Some More Nibs

Upper Left Swan Minor No 1

Upper Right Swan Safety Cap No 2

Lower Left Swan 3130

Lower Right Swan 3120

There’s a close resemblance between the 3120 and the 3130, especially when you allow for considerable straightening work on the 3130.  That said, the application of the tipping material is different on them all.  This may be down to the fact that different operatives had their own signature style, perhaps.  Once the tipping is affixed the tips are ground to the required shape.  Maybe it’s me but I think there is beauty in these nib tips.


7 thoughts on “Some More Nibs

    1. That’s an interesting article. Of course the fact that much vintage tipping and almost all modern tipping is not iridium is old news that has been discussed and verified many times. Almost everyone knows that we talk of “iridium tipping” as a verbal shorthand, like “Hoover” for a vacuum cleaner. What took my interest is the mention of tipping corrosion which I have seen myself (on a couple of Conway Stewarts) and as yet have seen no detailed explanation for it. Yes, it’s corrosion but what corroded it?

  1. Deb, having seen many docos about the fate of the Titanic, one thing ‘they’ constantly bring up is that the quality of steel in the day was not what it is today , and that …’inclusions / impurities’ would have rendered the material subject to forces that ‘better’ steel might have resisted.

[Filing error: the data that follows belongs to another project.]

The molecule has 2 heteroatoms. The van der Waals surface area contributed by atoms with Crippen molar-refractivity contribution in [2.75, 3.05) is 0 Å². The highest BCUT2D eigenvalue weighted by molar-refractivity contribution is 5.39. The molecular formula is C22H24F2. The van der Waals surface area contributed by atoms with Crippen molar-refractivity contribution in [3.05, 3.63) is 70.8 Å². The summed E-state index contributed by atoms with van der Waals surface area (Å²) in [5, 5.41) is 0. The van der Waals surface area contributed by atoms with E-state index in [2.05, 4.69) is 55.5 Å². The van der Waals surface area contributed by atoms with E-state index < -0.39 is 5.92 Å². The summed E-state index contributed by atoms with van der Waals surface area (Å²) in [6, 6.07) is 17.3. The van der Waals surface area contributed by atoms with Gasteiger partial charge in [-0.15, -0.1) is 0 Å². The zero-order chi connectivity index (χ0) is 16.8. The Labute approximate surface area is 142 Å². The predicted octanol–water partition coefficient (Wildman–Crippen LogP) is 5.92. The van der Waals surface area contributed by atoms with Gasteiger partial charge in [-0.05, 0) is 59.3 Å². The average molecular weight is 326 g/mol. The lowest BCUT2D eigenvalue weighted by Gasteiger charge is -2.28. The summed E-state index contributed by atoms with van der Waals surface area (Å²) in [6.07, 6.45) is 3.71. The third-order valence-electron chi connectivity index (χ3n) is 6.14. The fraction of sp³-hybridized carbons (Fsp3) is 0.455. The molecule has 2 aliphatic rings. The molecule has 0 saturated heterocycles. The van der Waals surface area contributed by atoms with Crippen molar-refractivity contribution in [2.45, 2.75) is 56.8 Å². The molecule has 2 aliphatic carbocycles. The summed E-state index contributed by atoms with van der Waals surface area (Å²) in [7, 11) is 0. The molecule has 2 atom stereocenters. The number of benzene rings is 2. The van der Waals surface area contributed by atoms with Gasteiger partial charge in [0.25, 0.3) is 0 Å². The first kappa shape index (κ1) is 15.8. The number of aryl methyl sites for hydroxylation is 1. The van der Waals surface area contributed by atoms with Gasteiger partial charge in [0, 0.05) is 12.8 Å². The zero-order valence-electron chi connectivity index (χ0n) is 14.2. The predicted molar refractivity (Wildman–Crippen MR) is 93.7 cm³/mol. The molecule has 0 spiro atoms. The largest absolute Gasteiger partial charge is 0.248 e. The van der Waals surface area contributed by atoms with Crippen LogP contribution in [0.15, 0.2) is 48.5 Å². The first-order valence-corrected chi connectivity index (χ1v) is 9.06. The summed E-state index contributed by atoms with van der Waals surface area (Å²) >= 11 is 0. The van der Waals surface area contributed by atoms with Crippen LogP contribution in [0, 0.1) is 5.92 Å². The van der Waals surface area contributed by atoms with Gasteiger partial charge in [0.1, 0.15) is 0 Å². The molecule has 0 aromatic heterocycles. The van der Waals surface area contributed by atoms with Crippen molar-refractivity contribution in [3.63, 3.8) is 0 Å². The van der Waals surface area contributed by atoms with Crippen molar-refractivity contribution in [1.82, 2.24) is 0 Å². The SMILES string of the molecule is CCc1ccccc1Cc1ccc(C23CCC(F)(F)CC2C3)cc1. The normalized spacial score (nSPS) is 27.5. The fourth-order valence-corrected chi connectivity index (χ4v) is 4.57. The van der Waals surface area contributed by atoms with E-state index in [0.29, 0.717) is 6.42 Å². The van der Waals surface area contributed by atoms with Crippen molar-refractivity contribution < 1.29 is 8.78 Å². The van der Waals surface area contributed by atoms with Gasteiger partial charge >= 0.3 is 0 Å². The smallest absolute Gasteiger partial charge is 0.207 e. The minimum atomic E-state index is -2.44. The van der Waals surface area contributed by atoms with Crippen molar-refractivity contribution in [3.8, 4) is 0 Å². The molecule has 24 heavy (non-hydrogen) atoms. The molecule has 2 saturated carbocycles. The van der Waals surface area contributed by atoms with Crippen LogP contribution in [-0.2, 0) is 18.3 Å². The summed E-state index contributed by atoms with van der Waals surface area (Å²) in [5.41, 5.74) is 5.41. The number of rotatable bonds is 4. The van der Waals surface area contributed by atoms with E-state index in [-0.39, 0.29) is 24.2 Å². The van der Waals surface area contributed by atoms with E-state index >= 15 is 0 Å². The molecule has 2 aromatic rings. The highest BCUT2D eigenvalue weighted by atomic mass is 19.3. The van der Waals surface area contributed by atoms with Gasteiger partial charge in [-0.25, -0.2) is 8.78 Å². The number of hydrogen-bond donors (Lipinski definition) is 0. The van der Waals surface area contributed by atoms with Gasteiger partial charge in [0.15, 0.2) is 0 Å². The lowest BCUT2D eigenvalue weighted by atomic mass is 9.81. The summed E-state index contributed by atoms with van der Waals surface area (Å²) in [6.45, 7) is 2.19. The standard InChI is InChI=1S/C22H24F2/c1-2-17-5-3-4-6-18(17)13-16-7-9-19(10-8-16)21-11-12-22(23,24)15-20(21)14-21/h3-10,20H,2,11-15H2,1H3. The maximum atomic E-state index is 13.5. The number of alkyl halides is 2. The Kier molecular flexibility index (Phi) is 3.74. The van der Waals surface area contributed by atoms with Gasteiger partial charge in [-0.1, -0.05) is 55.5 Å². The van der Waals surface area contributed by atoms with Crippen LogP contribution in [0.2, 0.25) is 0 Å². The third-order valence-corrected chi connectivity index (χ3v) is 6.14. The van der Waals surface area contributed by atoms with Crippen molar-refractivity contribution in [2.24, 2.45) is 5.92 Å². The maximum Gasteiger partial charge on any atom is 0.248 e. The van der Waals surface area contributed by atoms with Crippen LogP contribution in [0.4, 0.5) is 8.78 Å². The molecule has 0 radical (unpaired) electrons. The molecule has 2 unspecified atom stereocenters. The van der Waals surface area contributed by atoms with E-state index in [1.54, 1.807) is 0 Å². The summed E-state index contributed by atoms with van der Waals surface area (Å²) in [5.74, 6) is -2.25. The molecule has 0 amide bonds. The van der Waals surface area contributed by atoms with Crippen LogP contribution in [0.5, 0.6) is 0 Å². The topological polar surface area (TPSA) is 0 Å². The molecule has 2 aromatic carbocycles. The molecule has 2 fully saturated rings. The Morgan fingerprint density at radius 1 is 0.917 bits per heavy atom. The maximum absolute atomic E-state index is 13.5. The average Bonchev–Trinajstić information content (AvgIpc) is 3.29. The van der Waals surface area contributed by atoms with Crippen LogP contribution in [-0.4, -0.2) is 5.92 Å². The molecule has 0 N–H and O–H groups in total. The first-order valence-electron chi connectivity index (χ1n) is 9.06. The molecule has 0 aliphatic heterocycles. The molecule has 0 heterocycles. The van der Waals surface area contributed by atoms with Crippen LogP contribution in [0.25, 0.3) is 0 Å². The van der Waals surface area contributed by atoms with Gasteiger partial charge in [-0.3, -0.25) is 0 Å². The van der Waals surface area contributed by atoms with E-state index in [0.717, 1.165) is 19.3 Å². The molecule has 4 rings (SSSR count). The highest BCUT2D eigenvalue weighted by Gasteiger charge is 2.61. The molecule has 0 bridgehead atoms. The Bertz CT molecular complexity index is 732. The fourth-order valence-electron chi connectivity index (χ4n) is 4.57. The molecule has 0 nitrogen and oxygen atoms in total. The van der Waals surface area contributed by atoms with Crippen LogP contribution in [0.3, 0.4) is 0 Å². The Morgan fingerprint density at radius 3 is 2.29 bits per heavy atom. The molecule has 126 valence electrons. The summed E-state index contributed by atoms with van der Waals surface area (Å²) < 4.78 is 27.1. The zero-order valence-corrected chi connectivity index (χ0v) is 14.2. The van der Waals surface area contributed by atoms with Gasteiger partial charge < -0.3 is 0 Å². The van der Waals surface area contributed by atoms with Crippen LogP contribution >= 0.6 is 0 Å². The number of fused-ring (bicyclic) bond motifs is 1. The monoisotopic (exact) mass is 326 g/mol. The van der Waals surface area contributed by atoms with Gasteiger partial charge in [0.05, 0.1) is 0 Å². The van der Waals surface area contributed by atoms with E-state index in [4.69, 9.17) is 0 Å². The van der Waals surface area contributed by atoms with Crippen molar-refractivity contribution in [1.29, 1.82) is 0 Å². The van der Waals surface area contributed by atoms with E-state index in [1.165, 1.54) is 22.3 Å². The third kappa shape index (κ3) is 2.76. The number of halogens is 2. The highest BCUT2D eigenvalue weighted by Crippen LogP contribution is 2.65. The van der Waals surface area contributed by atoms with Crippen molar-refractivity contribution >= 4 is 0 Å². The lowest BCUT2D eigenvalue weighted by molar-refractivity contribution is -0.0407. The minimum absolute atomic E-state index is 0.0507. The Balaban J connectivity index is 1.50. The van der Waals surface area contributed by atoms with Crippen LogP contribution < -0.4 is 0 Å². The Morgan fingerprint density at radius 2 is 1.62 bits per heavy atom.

Perhaps there were inclusions in some vintage iridium that were not resistant to the various inks of the day, or even inks in general ?
    I’m no metallurgy expert, but I’ve seen ‘corrosion’ like that on nibs I have ,so it’s relatively common.

    Some of Mr Minuskin’s close up pics of nibs show identical surfaces.
    His excellent re-tips definitely don’t, although he probably doesn’t use actual iridium !

    1. Yes, it must be fairly common. Inclusions must almost certainly be the answer but what are these inclusions and what is the agent of their corrosion? This gets a little difficult. At the temperatures that platinum-group metals melt, any inclusions will be totally subsumed within the tipping as an alloy, not left as particles which can be corroded separately from the ruthenium or whatever the tipping material may be. Or so I have read. I’m not a metallurgist though I sometimes play one on the Web.

  2. Hi Deb,

    interesting post once more…
    One interesting thing about Swan tippings is that the hard alloy (“iridium”) is often appiyed like a cap over the gold point.
    This way when a nib has to be adjusted / rebent close to the tipping it is less prone to loose it.
    Is this a common experience, or was it just good luck so far?


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